Extrapolation is all about estimating data points *outside*
the range of your current data. You can remember this from the ‘extra’ part of
the word – ‘extra’ in this case means ‘more’ or ‘extra’ – ‘extra’ data on top
of what we currently have. Our height-weight graph only has weights for people
from 150 to 200 cm tall. What if we wanted to find the average weight of
people 220 cm tall? We could use *extrapolation* to calculate what their
average weight might be. To do this we need to *extend* the current line
we’ve plotted to the right so it goes all the way to 220 cm on the height axis.

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How do you extend the line? Well, that can sometimes be
quite tricky. Because you don’t have any actual information about how weights
of people change when you go above 200 cm in height, you’re really making an
educated guess by extending the line. Usually, you try and continue the *trend*
in the line. For instance, from 180 to 200 cm the average weight of people has
been increasing pretty steadily, so you can extend the line to *continue this
trend*.

Once you’ve extended the line, all you need to do is trace up from the 220 cm mark on the height axis, and then sideways across to the weight axis. From our graph, the extrapolated average weight for a 220 cm tall person is around 114 kg.

### Problems with extrapolation

Extrapolation is generally less accurate then interpolation.
When you do interpolation, you’re estimating the value of a point *between
two known points*.

Extrapolation on the other hand – you’ve only got known
data on *one side*. You’re guessing at the relationship between the two
variables (height and weight in this case) when you extrapolate the line
further to the left or right:

This problem with extrapolation becomes much more obvious when you have more complicated graphs, such as this one:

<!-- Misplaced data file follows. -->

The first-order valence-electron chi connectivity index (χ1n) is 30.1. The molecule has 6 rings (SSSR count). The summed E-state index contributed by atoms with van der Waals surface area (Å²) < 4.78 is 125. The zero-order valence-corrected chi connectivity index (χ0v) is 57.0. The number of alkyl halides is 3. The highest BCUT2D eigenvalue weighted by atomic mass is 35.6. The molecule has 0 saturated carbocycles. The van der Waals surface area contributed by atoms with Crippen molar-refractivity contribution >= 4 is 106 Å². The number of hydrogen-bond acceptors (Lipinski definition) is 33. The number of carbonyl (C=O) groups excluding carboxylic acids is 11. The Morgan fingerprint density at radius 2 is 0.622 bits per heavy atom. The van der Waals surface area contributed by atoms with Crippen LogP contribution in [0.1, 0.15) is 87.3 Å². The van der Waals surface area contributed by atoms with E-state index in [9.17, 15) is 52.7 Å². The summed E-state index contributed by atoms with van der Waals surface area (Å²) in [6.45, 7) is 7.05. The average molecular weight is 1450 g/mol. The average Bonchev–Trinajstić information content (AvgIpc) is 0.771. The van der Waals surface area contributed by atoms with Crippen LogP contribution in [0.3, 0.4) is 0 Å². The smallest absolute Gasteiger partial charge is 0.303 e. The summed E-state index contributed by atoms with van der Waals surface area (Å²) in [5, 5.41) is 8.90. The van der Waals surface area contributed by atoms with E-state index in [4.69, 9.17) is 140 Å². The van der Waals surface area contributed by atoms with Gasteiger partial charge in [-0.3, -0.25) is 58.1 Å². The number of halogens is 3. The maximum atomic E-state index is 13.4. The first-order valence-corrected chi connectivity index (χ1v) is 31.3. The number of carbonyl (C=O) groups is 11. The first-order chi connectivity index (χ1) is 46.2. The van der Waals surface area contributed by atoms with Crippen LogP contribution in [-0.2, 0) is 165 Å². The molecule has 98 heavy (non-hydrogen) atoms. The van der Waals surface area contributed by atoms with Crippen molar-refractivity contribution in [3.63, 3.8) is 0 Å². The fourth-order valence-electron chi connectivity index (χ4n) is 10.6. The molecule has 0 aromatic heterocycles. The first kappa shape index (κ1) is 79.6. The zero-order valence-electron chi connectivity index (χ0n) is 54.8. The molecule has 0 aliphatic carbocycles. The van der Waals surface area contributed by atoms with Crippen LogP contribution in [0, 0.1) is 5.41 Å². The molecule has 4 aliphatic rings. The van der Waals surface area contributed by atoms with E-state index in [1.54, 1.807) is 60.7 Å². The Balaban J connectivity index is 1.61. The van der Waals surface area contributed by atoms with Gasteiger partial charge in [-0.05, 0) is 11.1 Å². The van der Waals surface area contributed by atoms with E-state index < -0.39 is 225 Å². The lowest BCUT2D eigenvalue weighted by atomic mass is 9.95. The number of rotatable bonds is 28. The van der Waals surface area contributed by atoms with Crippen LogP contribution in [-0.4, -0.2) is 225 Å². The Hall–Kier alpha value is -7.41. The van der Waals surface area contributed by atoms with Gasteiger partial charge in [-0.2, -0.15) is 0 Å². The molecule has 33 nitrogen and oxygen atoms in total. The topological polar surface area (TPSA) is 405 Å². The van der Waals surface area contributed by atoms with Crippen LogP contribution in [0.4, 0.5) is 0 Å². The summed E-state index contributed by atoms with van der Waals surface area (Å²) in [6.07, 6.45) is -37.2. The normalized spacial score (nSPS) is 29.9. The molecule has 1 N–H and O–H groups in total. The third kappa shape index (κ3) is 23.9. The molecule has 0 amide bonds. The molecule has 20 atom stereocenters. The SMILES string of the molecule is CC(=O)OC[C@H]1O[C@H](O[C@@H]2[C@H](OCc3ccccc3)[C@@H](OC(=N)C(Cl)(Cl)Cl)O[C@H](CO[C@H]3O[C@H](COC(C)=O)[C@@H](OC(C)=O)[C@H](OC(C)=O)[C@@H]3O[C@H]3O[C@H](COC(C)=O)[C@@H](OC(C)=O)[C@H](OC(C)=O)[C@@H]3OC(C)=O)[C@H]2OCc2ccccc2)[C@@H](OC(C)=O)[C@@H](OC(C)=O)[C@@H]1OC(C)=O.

It’s hard to work out what the trend is at the right hand side of the graph. There could be several trends there:

· The graph is straightening out to a straight line in a slightly downwards direction

· The graph is slowly starting to curve back upwards

· The graph is starting to curve back upwards, more and more so as you move to the right

Quite often in an extrapolation question the last part of the question will ask you to discuss the accuracy of the answer you’ve just found. This is where you need to discuss how by extrapolating you’re guessing at the trend in the current data, and extending the graph based on this guess.

Extrapolation also becomes more and more inaccurate the further you extrapolate. If you’re extending a line on a graph only a little bit, chances are that you’ll get it somewhat right. You can’t really extend the graph a long way without more information about the data and trends however. A good example of this is how quickly a plant grows depending on how long you water it each day.

If you don’t water a plant at all, it’s going to die very
quickly. If you water it a little bit, it might just survive, but not very
well. If you increase the amount of water, it will get healthier, and grow
more quickly. However, there is a limit to how much water is good – you can *over-water*
a plant and actually retard its growth or even kill it. The graph for plant
growth rate versus watering time each day might look something like this:

Notice how there is an *optimal* amount of watering
for fastest plant growth. Now, what if we’d only been given data for watering
amounts up to 4 minutes per day? Say we wanted to find the growth rate for 6
min / day and 10 min / day of watering. How could we do it? Well, we could
plot the graph for our known data (up to 4 minutes of watering per day), and
then extrapolate to find the growth rates for 6 minutes and 10 minutes of
watering per day.

The line you get when you plot the known data has an upwards slope, with the slope gradually getting steeper as you move from left to right (shown by the solid line in the graph). When we extrapolate this line further to the right, we continue the line in this upwards manner, since all we’ve got to go on is the information in the known data. The extrapolated line is shown by the thick dotted line continuing upward and to the right. For comparison, I’ve also put in a line showing how the growth rate actually varies in reality.

This example shows how extrapolation doesn’t always work, and also how it gets worse as you extrapolate further from your known data. For instance, if we compare the predicted growth for 6 minutes of watering a day to what it actually is supposed to be:

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This is a sizable error, but is nowhere near as bad as for the extrapolated prediction for 10 minutes of watering a day:

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